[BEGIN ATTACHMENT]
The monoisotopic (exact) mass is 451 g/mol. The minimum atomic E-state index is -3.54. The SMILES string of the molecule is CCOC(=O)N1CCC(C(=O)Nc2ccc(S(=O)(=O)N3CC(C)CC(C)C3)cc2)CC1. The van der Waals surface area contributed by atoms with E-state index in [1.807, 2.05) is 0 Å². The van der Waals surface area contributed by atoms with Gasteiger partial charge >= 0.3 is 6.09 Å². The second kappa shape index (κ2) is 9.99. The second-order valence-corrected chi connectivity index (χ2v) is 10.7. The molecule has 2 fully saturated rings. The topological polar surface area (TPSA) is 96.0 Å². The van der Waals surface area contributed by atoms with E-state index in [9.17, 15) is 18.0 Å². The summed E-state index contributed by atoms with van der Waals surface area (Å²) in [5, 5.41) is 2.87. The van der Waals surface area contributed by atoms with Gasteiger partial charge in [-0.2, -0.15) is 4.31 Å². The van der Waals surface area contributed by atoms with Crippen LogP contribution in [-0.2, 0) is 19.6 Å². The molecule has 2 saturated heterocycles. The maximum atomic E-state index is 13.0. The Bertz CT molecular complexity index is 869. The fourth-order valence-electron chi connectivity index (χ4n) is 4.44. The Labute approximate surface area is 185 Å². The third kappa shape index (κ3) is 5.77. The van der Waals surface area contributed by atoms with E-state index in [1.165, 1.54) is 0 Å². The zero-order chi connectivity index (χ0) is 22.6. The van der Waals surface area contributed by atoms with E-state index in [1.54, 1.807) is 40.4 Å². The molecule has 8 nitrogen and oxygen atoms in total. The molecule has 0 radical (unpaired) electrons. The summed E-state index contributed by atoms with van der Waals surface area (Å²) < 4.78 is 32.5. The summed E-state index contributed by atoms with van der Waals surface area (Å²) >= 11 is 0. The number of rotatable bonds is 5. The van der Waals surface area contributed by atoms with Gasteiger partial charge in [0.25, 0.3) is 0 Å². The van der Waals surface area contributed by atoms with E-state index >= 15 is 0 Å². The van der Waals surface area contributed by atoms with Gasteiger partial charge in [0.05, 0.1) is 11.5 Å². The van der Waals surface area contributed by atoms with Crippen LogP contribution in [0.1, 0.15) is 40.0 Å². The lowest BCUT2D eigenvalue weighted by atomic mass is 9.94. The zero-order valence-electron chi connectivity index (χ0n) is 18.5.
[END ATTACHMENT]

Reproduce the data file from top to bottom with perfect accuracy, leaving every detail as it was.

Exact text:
The monoisotopic (exact) mass is 451 g/mol. The minimum atomic E-state index is -3.54. The SMILES string of the molecule is CCOC(=O)N1CCC(C(=O)Nc2ccc(S(=O)(=O)N3CC(C)CC(C)C3)cc2)CC1. The van der Waals surface area contributed by atoms with E-state index in [1.807, 2.05) is 0 Å². The van der Waals surface area contributed by atoms with Gasteiger partial charge >= 0.3 is 6.09 Å². The second kappa shape index (κ2) is 9.99. The second-order valence-corrected chi connectivity index (χ2v) is 10.7. The molecule has 2 fully saturated rings. The topological polar surface area (TPSA) is 96.0 Å². The van der Waals surface area contributed by atoms with E-state index in [9.17, 15) is 18.0 Å². The summed E-state index contributed by atoms with van der Waals surface area (Å²) in [5, 5.41) is 2.87. The van der Waals surface area contributed by atoms with Gasteiger partial charge in [-0.2, -0.15) is 4.31 Å². The van der Waals surface area contributed by atoms with Crippen LogP contribution in [-0.2, 0) is 19.6 Å². The molecule has 2 saturated heterocycles. The maximum atomic E-state index is 13.0. The Bertz CT molecular complexity index is 869. The fourth-order valence-electron chi connectivity index (χ4n) is 4.44. The Labute approximate surface area is 185 Å². The third kappa shape index (κ3) is 5.77. The van der Waals surface area contributed by atoms with E-state index in [1.165, 1.54) is 0 Å². The zero-order chi connectivity index (χ0) is 22.6. The van der Waals surface area contributed by atoms with E-state index in [1.54, 1.807) is 40.4 Å². The molecule has 8 nitrogen and oxygen atoms in total. The molecule has 0 radical (unpaired) electrons. The summed E-state index contributed by atoms with van der Waals surface area (Å²) < 4.78 is 32.5. The summed E-state index contributed by atoms with van der Waals surface area (Å²) >= 11 is 0. The number of rotatable bonds is 5. The van der Waals surface area contributed by atoms with Gasteiger partial charge in [0.25, 0.3) is 0 Å². The van der Waals surface area contributed by atoms with E-state index >= 15 is 0 Å². The van der Waals surface area contributed by atoms with Gasteiger partial charge in [0.05, 0.1) is 11.5 Å². The van der Waals surface area contributed by atoms with Crippen LogP contribution in [0.1, 0.15) is 40.0 Å². The lowest BCUT2D eigenvalue weighted by atomic mass is 9.94. The zero-order valence-electron chi connectivity index (χ0n) is 18.5.